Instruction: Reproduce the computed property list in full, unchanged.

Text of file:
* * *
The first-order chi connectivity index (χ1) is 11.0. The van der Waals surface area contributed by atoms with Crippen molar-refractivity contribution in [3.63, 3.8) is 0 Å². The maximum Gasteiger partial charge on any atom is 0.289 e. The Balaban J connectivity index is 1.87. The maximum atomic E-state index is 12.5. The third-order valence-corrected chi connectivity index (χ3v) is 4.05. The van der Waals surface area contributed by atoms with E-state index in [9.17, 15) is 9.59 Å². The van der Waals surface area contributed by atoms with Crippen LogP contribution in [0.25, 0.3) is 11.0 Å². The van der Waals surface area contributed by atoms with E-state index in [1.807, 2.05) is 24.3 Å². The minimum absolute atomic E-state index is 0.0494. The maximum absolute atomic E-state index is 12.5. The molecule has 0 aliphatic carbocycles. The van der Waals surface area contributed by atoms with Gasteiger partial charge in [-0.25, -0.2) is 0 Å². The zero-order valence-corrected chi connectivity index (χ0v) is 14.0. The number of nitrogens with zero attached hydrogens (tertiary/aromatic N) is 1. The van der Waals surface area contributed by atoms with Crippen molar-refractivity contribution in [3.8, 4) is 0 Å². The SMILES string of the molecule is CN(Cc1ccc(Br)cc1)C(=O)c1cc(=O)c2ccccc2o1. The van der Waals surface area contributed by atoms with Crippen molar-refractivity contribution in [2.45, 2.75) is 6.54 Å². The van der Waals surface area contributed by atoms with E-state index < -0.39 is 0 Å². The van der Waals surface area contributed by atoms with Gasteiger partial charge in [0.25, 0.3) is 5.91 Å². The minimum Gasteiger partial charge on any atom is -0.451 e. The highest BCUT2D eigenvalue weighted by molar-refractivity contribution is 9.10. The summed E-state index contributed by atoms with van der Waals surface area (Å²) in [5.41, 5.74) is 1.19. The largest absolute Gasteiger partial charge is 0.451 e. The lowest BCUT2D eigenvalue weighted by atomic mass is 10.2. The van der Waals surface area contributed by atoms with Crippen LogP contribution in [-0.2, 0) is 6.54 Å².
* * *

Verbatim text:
The first-order chi connectivity index (χ1) is 11.0. The van der Waals surface area contributed by atoms with Crippen molar-refractivity contribution in [3.63, 3.8) is 0 Å². The maximum Gasteiger partial charge on any atom is 0.289 e. The Balaban J connectivity index is 1.87. The maximum atomic E-state index is 12.5. The third-order valence-corrected chi connectivity index (χ3v) is 4.05. The van der Waals surface area contributed by atoms with E-state index in [9.17, 15) is 9.59 Å². The van der Waals surface area contributed by atoms with Crippen LogP contribution in [0.25, 0.3) is 11.0 Å². The van der Waals surface area contributed by atoms with E-state index in [1.807, 2.05) is 24.3 Å². The minimum absolute atomic E-state index is 0.0494. The maximum absolute atomic E-state index is 12.5. The molecule has 0 aliphatic carbocycles. The van der Waals surface area contributed by atoms with Gasteiger partial charge in [-0.25, -0.2) is 0 Å². The zero-order valence-corrected chi connectivity index (χ0v) is 14.0. The number of nitrogens with zero attached hydrogens (tertiary/aromatic N) is 1. The van der Waals surface area contributed by atoms with Crippen molar-refractivity contribution in [3.8, 4) is 0 Å². The SMILES string of the molecule is CN(Cc1ccc(Br)cc1)C(=O)c1cc(=O)c2ccccc2o1. The van der Waals surface area contributed by atoms with Crippen molar-refractivity contribution in [2.45, 2.75) is 6.54 Å². The van der Waals surface area contributed by atoms with E-state index < -0.39 is 0 Å². The van der Waals surface area contributed by atoms with Gasteiger partial charge in [0.25, 0.3) is 5.91 Å². The minimum Gasteiger partial charge on any atom is -0.451 e. The highest BCUT2D eigenvalue weighted by molar-refractivity contribution is 9.10. The summed E-state index contributed by atoms with van der Waals surface area (Å²) in [5.41, 5.74) is 1.19. The largest absolute Gasteiger partial charge is 0.451 e. The lowest BCUT2D eigenvalue weighted by atomic mass is 10.2. The van der Waals surface area contributed by atoms with Crippen LogP contribution in [-0.2, 0) is 6.54 Å².